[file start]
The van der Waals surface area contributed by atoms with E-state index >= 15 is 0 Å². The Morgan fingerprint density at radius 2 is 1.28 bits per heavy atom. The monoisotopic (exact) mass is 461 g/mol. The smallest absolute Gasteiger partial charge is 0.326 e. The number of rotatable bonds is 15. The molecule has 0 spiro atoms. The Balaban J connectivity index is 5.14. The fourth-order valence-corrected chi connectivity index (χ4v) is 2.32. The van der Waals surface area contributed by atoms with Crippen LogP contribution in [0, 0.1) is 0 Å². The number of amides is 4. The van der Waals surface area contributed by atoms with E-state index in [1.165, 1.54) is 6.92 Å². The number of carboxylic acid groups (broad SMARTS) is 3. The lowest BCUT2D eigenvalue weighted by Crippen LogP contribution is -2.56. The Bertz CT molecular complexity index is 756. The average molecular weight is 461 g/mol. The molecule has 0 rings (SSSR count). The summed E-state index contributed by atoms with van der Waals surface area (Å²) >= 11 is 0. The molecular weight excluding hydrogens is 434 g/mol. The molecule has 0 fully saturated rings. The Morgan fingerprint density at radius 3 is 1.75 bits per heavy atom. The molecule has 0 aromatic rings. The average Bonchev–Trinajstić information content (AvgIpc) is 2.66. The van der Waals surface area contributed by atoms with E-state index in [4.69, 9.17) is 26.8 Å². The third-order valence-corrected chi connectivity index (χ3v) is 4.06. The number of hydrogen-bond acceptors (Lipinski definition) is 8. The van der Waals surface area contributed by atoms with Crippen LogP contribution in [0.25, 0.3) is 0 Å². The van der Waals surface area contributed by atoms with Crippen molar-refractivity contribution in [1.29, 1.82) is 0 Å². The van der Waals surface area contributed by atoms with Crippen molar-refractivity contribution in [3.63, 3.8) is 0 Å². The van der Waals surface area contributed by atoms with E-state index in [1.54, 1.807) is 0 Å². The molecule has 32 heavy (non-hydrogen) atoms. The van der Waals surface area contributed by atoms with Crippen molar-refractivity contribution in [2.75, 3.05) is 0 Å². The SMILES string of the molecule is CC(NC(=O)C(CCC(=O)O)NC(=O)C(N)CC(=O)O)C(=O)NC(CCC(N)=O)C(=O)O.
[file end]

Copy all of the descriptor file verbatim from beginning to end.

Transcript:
The van der Waals surface area contributed by atoms with E-state index >= 15 is 0 Å². The Morgan fingerprint density at radius 2 is 1.28 bits per heavy atom. The monoisotopic (exact) mass is 461 g/mol. The smallest absolute Gasteiger partial charge is 0.326 e. The number of rotatable bonds is 15. The molecule has 0 spiro atoms. The Balaban J connectivity index is 5.14. The fourth-order valence-corrected chi connectivity index (χ4v) is 2.32. The van der Waals surface area contributed by atoms with Crippen LogP contribution in [0, 0.1) is 0 Å². The number of amides is 4. The van der Waals surface area contributed by atoms with E-state index in [1.165, 1.54) is 6.92 Å². The number of carboxylic acid groups (broad SMARTS) is 3. The lowest BCUT2D eigenvalue weighted by Crippen LogP contribution is -2.56. The Bertz CT molecular complexity index is 756. The average molecular weight is 461 g/mol. The molecule has 0 rings (SSSR count). The summed E-state index contributed by atoms with van der Waals surface area (Å²) >= 11 is 0. The molecular weight excluding hydrogens is 434 g/mol. The molecule has 0 fully saturated rings. The Morgan fingerprint density at radius 3 is 1.75 bits per heavy atom. The molecule has 0 aromatic rings. The average Bonchev–Trinajstić information content (AvgIpc) is 2.66. The van der Waals surface area contributed by atoms with E-state index in [4.69, 9.17) is 26.8 Å². The third-order valence-corrected chi connectivity index (χ3v) is 4.06. The number of hydrogen-bond acceptors (Lipinski definition) is 8. The van der Waals surface area contributed by atoms with Crippen LogP contribution in [0.25, 0.3) is 0 Å². The van der Waals surface area contributed by atoms with Crippen molar-refractivity contribution in [1.29, 1.82) is 0 Å². The van der Waals surface area contributed by atoms with Crippen molar-refractivity contribution in [3.63, 3.8) is 0 Å². The van der Waals surface area contributed by atoms with E-state index in [1.54, 1.807) is 0 Å². The molecule has 32 heavy (non-hydrogen) atoms. The van der Waals surface area contributed by atoms with Crippen molar-refractivity contribution in [2.75, 3.05) is 0 Å². The SMILES string of the molecule is CC(NC(=O)C(CCC(=O)O)NC(=O)C(N)CC(=O)O)C(=O)NC(CCC(N)=O)C(=O)O.